One night, the band had not been playing long - it was still early in the first set - and everything was going as planned when I suddenly heard a loud, quick "WOO!" come from one of the mikes. Definitely not part of the song. Curious, I looked up just in time to see Danny jump a little and yell "OWW!". It was actually more of a pained yelp. What in the world was going on? Without warning, Danny suddenly leapt off the stage and made rapid tracks to the men’s room. The other band members watched in surprise and wonder as Danny disappeared into the crowd. They obviously had no more clue than I did as to what was going on. A few minutes later, Danny emerged and took his place on stage again. I looked at him closely. He appeared all right, if slightly uncomfortable. For the remainder of the set things went normally and there were no more outbursts from Danny. Trying to imagine possible causes for Danny’s unusual behavior, I could hardly wait to hear the explanation. On the first break I got the scoop: Danny’s wife, Brenda, had done the laundry that day and since it was nice weather she hung the clothes on the outside line to dry. When Danny picked up his folded pants to pack them for the trip, little did he know that he would not be alone inside his pants. There was a wasp inside them. When it came time to start the show, he’d put the pants on, blissfully unaware of the uncomfortable turn of events that was about to happen. The wasp couldn’t find his way out, and trapped, you know what happened next. When the first sting occurred, it elicited the first surprised "WOO!". The second sting was accompanied by an even louder "OWW!", then followed by Danny’s rapid exit to find out what the devil was going on. Reminded me of the song "Mississippi Squirrel Revival" where Harv thought he had a weed eater loose in his Fruit of the Looms.
In the band room we found out the cause of the commotion and alternated between helpless laughter and offering giggling consolation to poor Danny who found it considerably less funny than we did. To add insult to injury, we discovered that the cantankerous little wasp had zinged Danny one more time before he made it to the bathroom to shuck those troublesome britches. These days, Danny is back to his normal low key self; however, I think he does check his clothes before putting them on if they’ve been dried on the outside line.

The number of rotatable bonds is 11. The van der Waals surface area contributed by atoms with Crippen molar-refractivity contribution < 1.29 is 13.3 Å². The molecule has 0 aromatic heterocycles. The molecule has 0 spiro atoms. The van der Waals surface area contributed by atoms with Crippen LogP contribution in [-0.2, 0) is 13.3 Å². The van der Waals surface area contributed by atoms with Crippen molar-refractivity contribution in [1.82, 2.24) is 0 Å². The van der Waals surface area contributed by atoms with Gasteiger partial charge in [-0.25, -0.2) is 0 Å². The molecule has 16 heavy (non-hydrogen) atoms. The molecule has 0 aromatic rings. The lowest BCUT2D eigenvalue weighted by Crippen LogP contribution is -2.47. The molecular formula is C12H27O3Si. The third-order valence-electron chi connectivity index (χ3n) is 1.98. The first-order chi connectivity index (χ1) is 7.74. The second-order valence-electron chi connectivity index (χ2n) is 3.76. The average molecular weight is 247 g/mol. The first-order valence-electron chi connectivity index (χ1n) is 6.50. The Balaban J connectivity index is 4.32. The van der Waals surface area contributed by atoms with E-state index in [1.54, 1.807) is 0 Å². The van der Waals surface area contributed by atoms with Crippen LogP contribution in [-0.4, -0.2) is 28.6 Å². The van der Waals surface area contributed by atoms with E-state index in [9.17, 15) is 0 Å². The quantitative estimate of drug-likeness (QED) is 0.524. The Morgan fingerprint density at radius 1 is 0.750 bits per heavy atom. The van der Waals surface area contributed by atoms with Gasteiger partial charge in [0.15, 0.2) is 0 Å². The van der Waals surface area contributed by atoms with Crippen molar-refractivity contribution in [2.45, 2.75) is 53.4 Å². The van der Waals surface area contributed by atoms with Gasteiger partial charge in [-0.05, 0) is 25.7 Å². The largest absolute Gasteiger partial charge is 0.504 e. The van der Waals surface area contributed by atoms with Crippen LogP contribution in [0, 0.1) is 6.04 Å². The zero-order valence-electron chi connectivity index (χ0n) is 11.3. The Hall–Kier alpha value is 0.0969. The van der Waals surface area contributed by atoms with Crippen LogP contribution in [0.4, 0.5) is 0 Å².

* Danny Baker, good sport that he is, has read this article and given permission to divulge the painful details. Thank you, Danny!
** The story of Howard is true, however, the name has been changed.
Wednesday, October 22, 2008
Thursday, October 2, 2008
1 cup vegetable oil
3 eggs, beaten
2-1/4 cups all-purpose flour
2 teaspoons baking soda
1/2 teaspoon salt
1 teaspoon cinnamon
1 teaspoon allspice
1 teaspoon nutmeg
1 cup buttermilk (I use whole buttermilk)
2 teaspoons vanilla
2/3 cup pecans, chopped
1-1/2 cups apples, peeled and finely cubed (I use 2 Granny Smith apples)
- Preheat oven to 350 degrees.
- Cream sugar and oil.
- Slowly add eggs, blending after each addition.
- Combine flour and next 7 ingredients.
- Add flour mixture to egg and oil mixture. Add apples and pecans and stir well.
- Bake in greased and floured 10-inch tube pan for approximately 40 minutes (depending on your oven and your pan) or until a toothpick inserted in the center comes out almost - but not completely - clean. I like to take the cake out when just a tiny bit of cake sticks to the toothpick... keeps it from overbaking and becoming dry.
- While cake is still warm and in the pan, punch holes in the top of the cake (if you have them, use one of those little wooden grill skewers so the holes go all the way down to the bottom) and pour some of the warm glaze over it. Then turn cake out onto a plate and pour the rest of the glaze over the cake. Cover and let sit for a day or two - if you can!
1 cup brown sugar
1/4 cup milk
1 stick margarine
1 teaspoon vanilla